Saturday - 22 November 2014

Internet bidding moves into the big league

16 July 2007Written by ATG Reporter

Thought that internet bidding was for low value items only? The five-figure sums tendered online at two country sales last week suggest the received wisdom may need a rethink.

The remarkably realistic lizard or salamander magnum weights are among the most coveted of all lampwork paperweights. There are perhaps two dozen known and, although a great deal of mystery remains regarding their production, most are thought to have been made by the Cristallerie de Pantin, near Paris in the second half of the 19th century.

None of the weights produced by Pantin (often referred to as The Fourth Factory after Baccarat, Clichy, and Saint Louis) are signed or dated. This 4in (10cm) example, decorated with a lizard among aconites appeared for sale at the Market Harborough auctioneers Gildings on July 10.

It had been consigned by a couple who had bought it within the last six months at a boot fair in Northamptonshire. Missed at the cataloguing stage (it was given a cursory description and a £100-150 estimate), it had been picked up on the internet long before viewing and condition reports mentioning a chip and some scratches had been issued to a number of potential buyers, including an American who chose to bid on the telephone and two strong bidders in the room.

However, the successful US buyer chose to bid live on the internet via www.the-saleroom.com.

Entering the fray at the last moment, the East Coast collector bid £22,000 - a hammer price that was subject to a 12.5 per cent buyer's premium plus a three per cent online bidding charge.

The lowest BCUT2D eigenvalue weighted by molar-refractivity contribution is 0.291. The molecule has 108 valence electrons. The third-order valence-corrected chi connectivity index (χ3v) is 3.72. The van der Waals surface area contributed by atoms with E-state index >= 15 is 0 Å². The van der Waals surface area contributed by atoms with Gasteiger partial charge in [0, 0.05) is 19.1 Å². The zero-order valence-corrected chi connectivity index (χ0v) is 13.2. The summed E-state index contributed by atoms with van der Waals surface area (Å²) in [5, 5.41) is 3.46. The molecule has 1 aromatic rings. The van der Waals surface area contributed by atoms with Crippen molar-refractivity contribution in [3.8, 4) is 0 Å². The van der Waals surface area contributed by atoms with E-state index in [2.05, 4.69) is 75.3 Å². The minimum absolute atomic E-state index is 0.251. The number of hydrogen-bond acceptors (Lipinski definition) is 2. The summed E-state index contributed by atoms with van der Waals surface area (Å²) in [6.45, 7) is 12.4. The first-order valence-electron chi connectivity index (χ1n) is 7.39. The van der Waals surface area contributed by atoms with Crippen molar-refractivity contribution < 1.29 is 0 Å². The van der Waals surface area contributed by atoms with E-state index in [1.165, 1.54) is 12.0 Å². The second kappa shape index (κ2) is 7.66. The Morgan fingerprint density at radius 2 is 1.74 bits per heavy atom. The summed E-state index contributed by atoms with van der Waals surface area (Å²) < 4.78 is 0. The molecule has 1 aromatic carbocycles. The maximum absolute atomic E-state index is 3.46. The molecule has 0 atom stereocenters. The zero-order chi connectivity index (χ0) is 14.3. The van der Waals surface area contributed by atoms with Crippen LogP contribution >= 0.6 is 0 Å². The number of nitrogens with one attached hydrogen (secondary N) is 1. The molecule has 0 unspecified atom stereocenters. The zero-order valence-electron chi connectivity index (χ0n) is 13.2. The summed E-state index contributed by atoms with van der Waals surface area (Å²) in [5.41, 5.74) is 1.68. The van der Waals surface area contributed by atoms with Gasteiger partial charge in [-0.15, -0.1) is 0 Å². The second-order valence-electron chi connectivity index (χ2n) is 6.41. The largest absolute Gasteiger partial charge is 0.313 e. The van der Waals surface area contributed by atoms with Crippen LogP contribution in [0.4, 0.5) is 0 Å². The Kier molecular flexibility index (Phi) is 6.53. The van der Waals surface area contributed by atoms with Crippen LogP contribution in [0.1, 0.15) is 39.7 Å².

The very best Pantin salamander weights have generated six figure sums in America where they are most avidly collected.

Meanwhile, the ebonised mahogany and brass mounted Aesthetic Movement side table, proved the unexpected highlight of the sale conducted by Dickins of Middle Claydon, Buckinghamshire on July 6.

Bought for a song at the Shepton Mallett Antiques and Collectors' Fair and taken to auctioneer John Dickins, who has sold two Voysey clocks in recent years, it was entered for sale with an estimate of £800-1200 and a tentative attribution to Christopher Dresser.

In fact a drawing for a similar table (but with a circular top and longer legs) is pictured in The Secular Furniture of EW Godwin by Susan Weber Soros, together with mention of a table of a modified design - "whereabouts unknown"- pictured in a photograph taken at Tyntesfield, the North Somerset country house, in 1873.

Before the sale there was speculation that this could be that table and indeed, on the day, lot 222 was brought before the audience as "a long lost Godwin table".

Admired for its excellent condition, fine quality (it was probably made by Collinson & Locke) and its strong echoes of Eastern design, it was competed by all of the major decorative arts dealers over ten telephone lines, but competition also came from a bidder from France also using www.the-saleroom.com.

In the running from about £6000, the internet bidder only lost out to a dealer from the Midlands at £34,000 (plus 15 per cent buyer's premium).

Another Godwin table was sighted in Salisbury the previous month. A report on that Woolley & Wallis sale appears in this week's ATG printed newspaper.

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